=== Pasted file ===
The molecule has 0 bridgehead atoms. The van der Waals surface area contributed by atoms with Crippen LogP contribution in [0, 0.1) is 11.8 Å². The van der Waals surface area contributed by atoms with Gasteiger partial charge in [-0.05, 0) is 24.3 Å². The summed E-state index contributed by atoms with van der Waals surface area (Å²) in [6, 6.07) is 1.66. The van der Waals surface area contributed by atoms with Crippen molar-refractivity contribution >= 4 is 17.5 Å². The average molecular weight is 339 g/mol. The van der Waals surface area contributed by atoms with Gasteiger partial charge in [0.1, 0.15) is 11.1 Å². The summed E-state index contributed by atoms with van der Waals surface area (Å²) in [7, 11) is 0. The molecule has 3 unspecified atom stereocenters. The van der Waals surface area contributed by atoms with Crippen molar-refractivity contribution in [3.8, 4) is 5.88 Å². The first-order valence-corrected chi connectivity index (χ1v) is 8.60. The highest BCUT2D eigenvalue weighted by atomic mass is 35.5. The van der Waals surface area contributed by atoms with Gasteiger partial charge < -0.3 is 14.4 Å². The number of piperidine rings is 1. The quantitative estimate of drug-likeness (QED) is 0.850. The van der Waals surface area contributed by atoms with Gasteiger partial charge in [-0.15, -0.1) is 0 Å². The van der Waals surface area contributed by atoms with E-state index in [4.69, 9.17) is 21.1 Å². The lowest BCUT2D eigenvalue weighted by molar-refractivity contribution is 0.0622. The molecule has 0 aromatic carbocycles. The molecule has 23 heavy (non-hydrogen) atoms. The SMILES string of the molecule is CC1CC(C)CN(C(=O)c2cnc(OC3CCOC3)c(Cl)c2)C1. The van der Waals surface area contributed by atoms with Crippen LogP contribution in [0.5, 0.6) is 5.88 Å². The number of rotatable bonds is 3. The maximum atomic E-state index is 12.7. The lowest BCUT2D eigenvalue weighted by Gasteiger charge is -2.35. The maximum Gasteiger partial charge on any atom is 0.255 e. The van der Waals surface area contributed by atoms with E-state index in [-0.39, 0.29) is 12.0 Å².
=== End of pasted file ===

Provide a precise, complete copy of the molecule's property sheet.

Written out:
The molecule has 0 bridgehead atoms. The van der Waals surface area contributed by atoms with Crippen LogP contribution in [0, 0.1) is 11.8 Å². The van der Waals surface area contributed by atoms with Gasteiger partial charge in [-0.05, 0) is 24.3 Å². The summed E-state index contributed by atoms with van der Waals surface area (Å²) in [6, 6.07) is 1.66. The van der Waals surface area contributed by atoms with Crippen molar-refractivity contribution >= 4 is 17.5 Å². The average molecular weight is 339 g/mol. The van der Waals surface area contributed by atoms with Gasteiger partial charge in [0.1, 0.15) is 11.1 Å². The summed E-state index contributed by atoms with van der Waals surface area (Å²) in [7, 11) is 0. The molecule has 3 unspecified atom stereocenters. The van der Waals surface area contributed by atoms with Crippen molar-refractivity contribution in [3.8, 4) is 5.88 Å². The first-order valence-corrected chi connectivity index (χ1v) is 8.60. The highest BCUT2D eigenvalue weighted by atomic mass is 35.5. The van der Waals surface area contributed by atoms with Gasteiger partial charge < -0.3 is 14.4 Å². The number of piperidine rings is 1. The quantitative estimate of drug-likeness (QED) is 0.850. The van der Waals surface area contributed by atoms with Gasteiger partial charge in [-0.15, -0.1) is 0 Å². The van der Waals surface area contributed by atoms with E-state index in [4.69, 9.17) is 21.1 Å². The lowest BCUT2D eigenvalue weighted by molar-refractivity contribution is 0.0622. The molecule has 0 aromatic carbocycles. The molecule has 23 heavy (non-hydrogen) atoms. The SMILES string of the molecule is CC1CC(C)CN(C(=O)c2cnc(OC3CCOC3)c(Cl)c2)C1. The van der Waals surface area contributed by atoms with Crippen LogP contribution in [0.5, 0.6) is 5.88 Å². The number of rotatable bonds is 3. The maximum atomic E-state index is 12.7. The lowest BCUT2D eigenvalue weighted by Gasteiger charge is -2.35. The maximum Gasteiger partial charge on any atom is 0.255 e. The van der Waals surface area contributed by atoms with E-state index in [-0.39, 0.29) is 12.0 Å².